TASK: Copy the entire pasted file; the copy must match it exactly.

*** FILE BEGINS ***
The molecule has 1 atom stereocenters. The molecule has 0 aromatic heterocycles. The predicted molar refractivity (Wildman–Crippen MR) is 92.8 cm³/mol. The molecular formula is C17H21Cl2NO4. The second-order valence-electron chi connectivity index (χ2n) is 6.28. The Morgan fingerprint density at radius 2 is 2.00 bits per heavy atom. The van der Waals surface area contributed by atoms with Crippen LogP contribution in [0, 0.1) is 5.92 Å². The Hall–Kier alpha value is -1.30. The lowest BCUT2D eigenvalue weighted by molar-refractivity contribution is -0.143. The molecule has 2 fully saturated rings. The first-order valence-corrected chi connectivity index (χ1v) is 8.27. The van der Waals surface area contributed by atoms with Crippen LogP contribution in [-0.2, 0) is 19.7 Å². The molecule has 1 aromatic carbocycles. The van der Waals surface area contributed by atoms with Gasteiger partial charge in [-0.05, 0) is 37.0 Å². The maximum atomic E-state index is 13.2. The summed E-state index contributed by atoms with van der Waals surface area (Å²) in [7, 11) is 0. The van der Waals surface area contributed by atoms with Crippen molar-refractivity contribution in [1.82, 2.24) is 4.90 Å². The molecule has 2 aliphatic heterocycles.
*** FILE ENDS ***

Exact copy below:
The molecule has 1 atom stereocenters. The molecule has 0 aromatic heterocycles. The predicted molar refractivity (Wildman–Crippen MR) is 92.8 cm³/mol. The molecular formula is C17H21Cl2NO4. The second-order valence-electron chi connectivity index (χ2n) is 6.28. The Morgan fingerprint density at radius 2 is 2.00 bits per heavy atom. The van der Waals surface area contributed by atoms with Crippen LogP contribution in [0, 0.1) is 5.92 Å². The Hall–Kier alpha value is -1.30. The lowest BCUT2D eigenvalue weighted by molar-refractivity contribution is -0.143. The molecule has 2 fully saturated rings. The first-order valence-corrected chi connectivity index (χ1v) is 8.27. The van der Waals surface area contributed by atoms with Crippen LogP contribution in [-0.2, 0) is 19.7 Å². The molecule has 1 aromatic carbocycles. The van der Waals surface area contributed by atoms with Gasteiger partial charge in [-0.05, 0) is 37.0 Å². The maximum atomic E-state index is 13.2. The summed E-state index contributed by atoms with van der Waals surface area (Å²) in [7, 11) is 0. The van der Waals surface area contributed by atoms with Crippen molar-refractivity contribution in [1.82, 2.24) is 4.90 Å². The molecule has 2 aliphatic heterocycles.